Jeff Nichols interview

Jeff Nichols movie hasn’t played in theaters in for two years now. We recently saw another project from the director of Take Shelter and Mud, a short film based on a Lucero song, but not since Loving has he shot another feature. However, based on all the projects he’s working on and the ideas he’s toying with, including an Alien Nation remake and an animated kids movie, we might not have to wait much longer for another Nichols feature. And when we do see his sixth movie, it’ll be a reflection of the times –Nichols is sure of that.

The filmmaker recently spoke with us for an extended interview about his short film The Long Way Back Home, and following up part one and part two of our conversation with him, we now dive into what’s next for Nichols, what he’s been binge-watching, and why he doesn’t believe we’re living in the golden age of television.

It’s surprising hearing you say how intimidated you are by making the biker movie, because I read that after Loving, you felt strongly that was your technically most accomplished movie as a director, so I’d figure there’d be more confidence tackling a story like the biker idea. How did your experience on Loving, and coming away from it with that takeaway, influence what you want to do in the future as a director? 

I think Loving was me getting me down, in terms of … When I say technical, those are the directing skills. And really, if you want to reduce it even further, it’s that I finally felt control over how I moved the camera. I’ve always had control over the frame, but camera movement has always been something that has intimidated me, and I feel like I got those two things worked out for my kind of movie.

Loving is not my story. It is not my film in many ways, because it’s so much of the Loving story. Maybe this is one reason why I talk about it in terms of technical proficiency more than narrative proficiency, but I think it was told in a style that I’ve been working on since Shotgun Stories, and it’s like, “Oh, this is the grown up, professional version of that style.” It’s still slow as molasses, but very specifically guided. That camera is guiding you through that movie, and sitting with those characters, and that I’m very proud of.

And I know this is gonna sound real granular, and maybe super technical, but I finally figured out the camera system that I loved the most. Steady Cam has always been interesting, and Mud was a Steady Cam movie. But nine times out of 10, Steady Cam just isn’t the … It’s not the movement I want, and it’s not just about movement, front back, left right, it’s got that floating feel to it. Because it’s sitting on that gyroscope, you know? So when you look at a … Basically a static Steady Cam shot, it’s just got this drift to it. It is really appropriate for some things; it was really appropriate for Mud because everything was about movement and water.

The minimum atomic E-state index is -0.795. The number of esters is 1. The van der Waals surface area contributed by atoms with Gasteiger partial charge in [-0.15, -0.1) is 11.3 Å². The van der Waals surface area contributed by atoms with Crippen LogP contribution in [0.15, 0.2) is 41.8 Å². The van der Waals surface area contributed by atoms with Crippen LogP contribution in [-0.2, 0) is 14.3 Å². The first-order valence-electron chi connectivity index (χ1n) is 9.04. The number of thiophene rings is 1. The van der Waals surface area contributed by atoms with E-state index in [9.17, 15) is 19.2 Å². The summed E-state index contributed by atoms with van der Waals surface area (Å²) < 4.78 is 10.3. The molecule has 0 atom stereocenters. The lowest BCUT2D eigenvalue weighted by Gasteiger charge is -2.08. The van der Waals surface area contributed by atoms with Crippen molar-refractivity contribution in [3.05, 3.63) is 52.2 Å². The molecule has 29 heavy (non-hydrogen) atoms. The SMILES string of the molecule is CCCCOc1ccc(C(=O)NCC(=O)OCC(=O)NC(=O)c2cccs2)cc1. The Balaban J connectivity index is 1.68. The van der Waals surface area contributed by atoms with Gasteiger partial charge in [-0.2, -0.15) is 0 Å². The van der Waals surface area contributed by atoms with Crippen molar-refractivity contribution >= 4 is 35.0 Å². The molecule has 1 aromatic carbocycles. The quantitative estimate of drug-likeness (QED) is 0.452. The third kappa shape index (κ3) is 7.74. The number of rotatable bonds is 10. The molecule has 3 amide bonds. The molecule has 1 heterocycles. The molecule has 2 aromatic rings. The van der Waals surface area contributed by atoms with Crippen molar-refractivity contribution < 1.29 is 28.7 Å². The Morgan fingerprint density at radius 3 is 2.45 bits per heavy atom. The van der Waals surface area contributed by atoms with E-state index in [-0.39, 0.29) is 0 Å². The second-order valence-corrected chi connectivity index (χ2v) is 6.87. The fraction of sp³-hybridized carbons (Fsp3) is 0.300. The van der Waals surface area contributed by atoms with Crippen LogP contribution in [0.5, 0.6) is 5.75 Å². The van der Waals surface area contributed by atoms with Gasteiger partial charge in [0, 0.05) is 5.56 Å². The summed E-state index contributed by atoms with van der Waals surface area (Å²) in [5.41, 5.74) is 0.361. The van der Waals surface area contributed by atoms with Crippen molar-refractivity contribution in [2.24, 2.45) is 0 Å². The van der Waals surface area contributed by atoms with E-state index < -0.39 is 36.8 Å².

But the Coen Brothers, their stuff doesn’t move like that. And No Country For Old Men is one of my favorite films, and we were looking at how they moved that camera, and I realized they have a dolly with a jim arm on it with a remote head on it. So you’ve got all of this tremendous amount of movement, but it’s a bit of a dance with your crew. So you have your dolly grip, who is able to move front and back, but then you’ve got the person on the arm who’s able to move up down, left and right. Each of them have a monitor, so they’re kind of veering you in.

And then you have your camera operator, usually on wheels. Remotely operating this head that can move all these different ways. So you’ve got like three different people having to get sunk up with the same idea, but you say, “Okay, Joel Edgerton is gonna walk out of this building, and I want to move with him. I don’t want him to have to change his pace at all, and I want you to stay rock solid in a medium close-up.” And then you can do it, you know? And if he stops and bends down to tie his shoe, you can go down there with him.

It was like, “Oh, God. I’m such an idiot. It’s with equipment like this that Spielberg has been designing those beautiful fluid masters that I’ve always loved and dreamed of.” I was like, “How did he do that?” And I know it seems almost remedial and stupid, but we figured that out. We figured that out, and it was … At some point, I’ll have enough money just to have a Techno Crane around all the time, which is another version of this. But I don’t know, that’s a technical box I feel I checked with Loving.

Which seems really specific, and other filmmakers might read into it, “That guy’s an idiot.” But I’ve always been so reserved in my direction. I feel like I was coming out in time, developing as a director for film school and stuff when movies were getting kind of crappy, and cameras were flipping … You had Guy Ritchie and stuff, and the camera’s doing all these crazy things and you got Tony Scott making movies with cameras flipping around and doing all these other things, and those are all amazing techniques in their own right, but I was so concerned with point of view and what the camera’s saying, what the placement of the camera is saying, and what the mood says and what the movement of the camera itself says.

Starting off, I just wasn’t smart enough to start off moving it around a lot. And now I feel like I’ve got a handle on that. And it’s why I’m amazed by directors that seem to come out hatched, fully-formed. And that’s very impressive to me, but it’s also been the thing that kind of keeps me from misstepping, I think, in some ways.

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